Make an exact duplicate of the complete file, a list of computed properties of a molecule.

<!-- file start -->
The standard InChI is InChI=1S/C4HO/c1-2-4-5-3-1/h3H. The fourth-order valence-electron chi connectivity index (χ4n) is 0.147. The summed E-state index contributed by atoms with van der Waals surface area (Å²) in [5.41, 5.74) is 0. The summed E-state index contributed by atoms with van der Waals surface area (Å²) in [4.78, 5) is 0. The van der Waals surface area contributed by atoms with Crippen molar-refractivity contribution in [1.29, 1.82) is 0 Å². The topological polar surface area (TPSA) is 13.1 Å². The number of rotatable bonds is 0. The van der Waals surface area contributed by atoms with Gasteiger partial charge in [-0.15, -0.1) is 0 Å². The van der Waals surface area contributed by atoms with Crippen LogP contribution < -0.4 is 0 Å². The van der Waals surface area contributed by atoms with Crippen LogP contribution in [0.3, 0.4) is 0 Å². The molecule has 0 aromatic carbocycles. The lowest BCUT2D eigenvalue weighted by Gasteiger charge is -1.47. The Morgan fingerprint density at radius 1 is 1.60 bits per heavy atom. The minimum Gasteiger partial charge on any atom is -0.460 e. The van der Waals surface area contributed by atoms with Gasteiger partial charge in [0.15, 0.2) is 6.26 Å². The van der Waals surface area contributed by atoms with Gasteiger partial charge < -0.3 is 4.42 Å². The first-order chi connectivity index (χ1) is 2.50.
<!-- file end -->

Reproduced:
The standard InChI is InChI=1S/C4HO/c1-2-4-5-3-1/h3H. The fourth-order valence-electron chi connectivity index (χ4n) is 0.147. The summed E-state index contributed by atoms with van der Waals surface area (Å²) in [5.41, 5.74) is 0. The summed E-state index contributed by atoms with van der Waals surface area (Å²) in [4.78, 5) is 0. The van der Waals surface area contributed by atoms with Crippen molar-refractivity contribution in [1.29, 1.82) is 0 Å². The topological polar surface area (TPSA) is 13.1 Å². The number of rotatable bonds is 0. The van der Waals surface area contributed by atoms with Gasteiger partial charge in [-0.15, -0.1) is 0 Å². The van der Waals surface area contributed by atoms with Crippen LogP contribution < -0.4 is 0 Å². The van der Waals surface area contributed by atoms with Crippen LogP contribution in [0.3, 0.4) is 0 Å². The molecule has 0 aromatic carbocycles. The lowest BCUT2D eigenvalue weighted by Gasteiger charge is -1.47. The Morgan fingerprint density at radius 1 is 1.60 bits per heavy atom. The minimum Gasteiger partial charge on any atom is -0.460 e. The van der Waals surface area contributed by atoms with Gasteiger partial charge in [0.15, 0.2) is 6.26 Å². The van der Waals surface area contributed by atoms with Gasteiger partial charge < -0.3 is 4.42 Å². The first-order chi connectivity index (χ1) is 2.50.